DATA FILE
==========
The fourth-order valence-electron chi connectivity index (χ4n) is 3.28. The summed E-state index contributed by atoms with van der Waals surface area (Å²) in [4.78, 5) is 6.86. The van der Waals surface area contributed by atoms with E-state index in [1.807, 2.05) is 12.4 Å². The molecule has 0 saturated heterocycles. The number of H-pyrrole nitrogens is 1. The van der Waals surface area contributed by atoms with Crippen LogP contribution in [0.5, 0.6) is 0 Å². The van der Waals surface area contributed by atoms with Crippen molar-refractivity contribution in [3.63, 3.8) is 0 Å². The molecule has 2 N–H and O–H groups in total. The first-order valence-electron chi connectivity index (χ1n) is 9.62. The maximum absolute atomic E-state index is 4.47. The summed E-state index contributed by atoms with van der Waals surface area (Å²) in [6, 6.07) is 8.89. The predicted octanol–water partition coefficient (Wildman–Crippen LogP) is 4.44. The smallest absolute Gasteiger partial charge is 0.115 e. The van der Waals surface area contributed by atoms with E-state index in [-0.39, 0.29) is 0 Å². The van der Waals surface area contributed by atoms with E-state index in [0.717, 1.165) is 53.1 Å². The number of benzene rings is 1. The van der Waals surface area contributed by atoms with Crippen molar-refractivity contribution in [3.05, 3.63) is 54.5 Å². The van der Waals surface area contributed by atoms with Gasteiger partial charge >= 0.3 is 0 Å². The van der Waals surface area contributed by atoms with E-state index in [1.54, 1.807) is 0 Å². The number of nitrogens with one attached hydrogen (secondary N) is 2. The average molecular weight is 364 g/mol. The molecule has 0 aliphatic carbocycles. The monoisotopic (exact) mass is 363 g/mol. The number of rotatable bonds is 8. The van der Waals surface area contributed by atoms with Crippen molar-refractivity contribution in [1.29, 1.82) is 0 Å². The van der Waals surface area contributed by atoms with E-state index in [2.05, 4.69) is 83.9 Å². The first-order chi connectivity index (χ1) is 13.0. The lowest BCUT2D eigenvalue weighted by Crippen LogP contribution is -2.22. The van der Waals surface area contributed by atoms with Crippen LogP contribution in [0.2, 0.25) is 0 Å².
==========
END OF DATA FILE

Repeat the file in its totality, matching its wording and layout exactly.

The fourth-order valence-electron chi connectivity index (χ4n) is 3.28. The summed E-state index contributed by atoms with van der Waals surface area (Å²) in [4.78, 5) is 6.86. The van der Waals surface area contributed by atoms with E-state index in [1.807, 2.05) is 12.4 Å². The molecule has 0 saturated heterocycles. The number of H-pyrrole nitrogens is 1. The van der Waals surface area contributed by atoms with Crippen LogP contribution in [0.5, 0.6) is 0 Å². The van der Waals surface area contributed by atoms with Crippen molar-refractivity contribution in [3.63, 3.8) is 0 Å². The molecule has 2 N–H and O–H groups in total. The first-order valence-electron chi connectivity index (χ1n) is 9.62. The maximum absolute atomic E-state index is 4.47. The summed E-state index contributed by atoms with van der Waals surface area (Å²) in [6, 6.07) is 8.89. The predicted octanol–water partition coefficient (Wildman–Crippen LogP) is 4.44. The smallest absolute Gasteiger partial charge is 0.115 e. The van der Waals surface area contributed by atoms with E-state index in [-0.39, 0.29) is 0 Å². The van der Waals surface area contributed by atoms with E-state index in [0.717, 1.165) is 53.1 Å². The number of benzene rings is 1. The van der Waals surface area contributed by atoms with Crippen molar-refractivity contribution in [3.05, 3.63) is 54.5 Å². The van der Waals surface area contributed by atoms with Gasteiger partial charge >= 0.3 is 0 Å². The van der Waals surface area contributed by atoms with E-state index in [1.54, 1.807) is 0 Å². The number of nitrogens with one attached hydrogen (secondary N) is 2. The average molecular weight is 364 g/mol. The molecule has 0 aliphatic carbocycles. The monoisotopic (exact) mass is 363 g/mol. The number of rotatable bonds is 8. The van der Waals surface area contributed by atoms with Crippen molar-refractivity contribution in [1.29, 1.82) is 0 Å². The van der Waals surface area contributed by atoms with E-state index in [2.05, 4.69) is 83.9 Å². The first-order chi connectivity index (χ1) is 13.0. The lowest BCUT2D eigenvalue weighted by Crippen LogP contribution is -2.22. The van der Waals surface area contributed by atoms with Crippen LogP contribution in [0.2, 0.25) is 0 Å².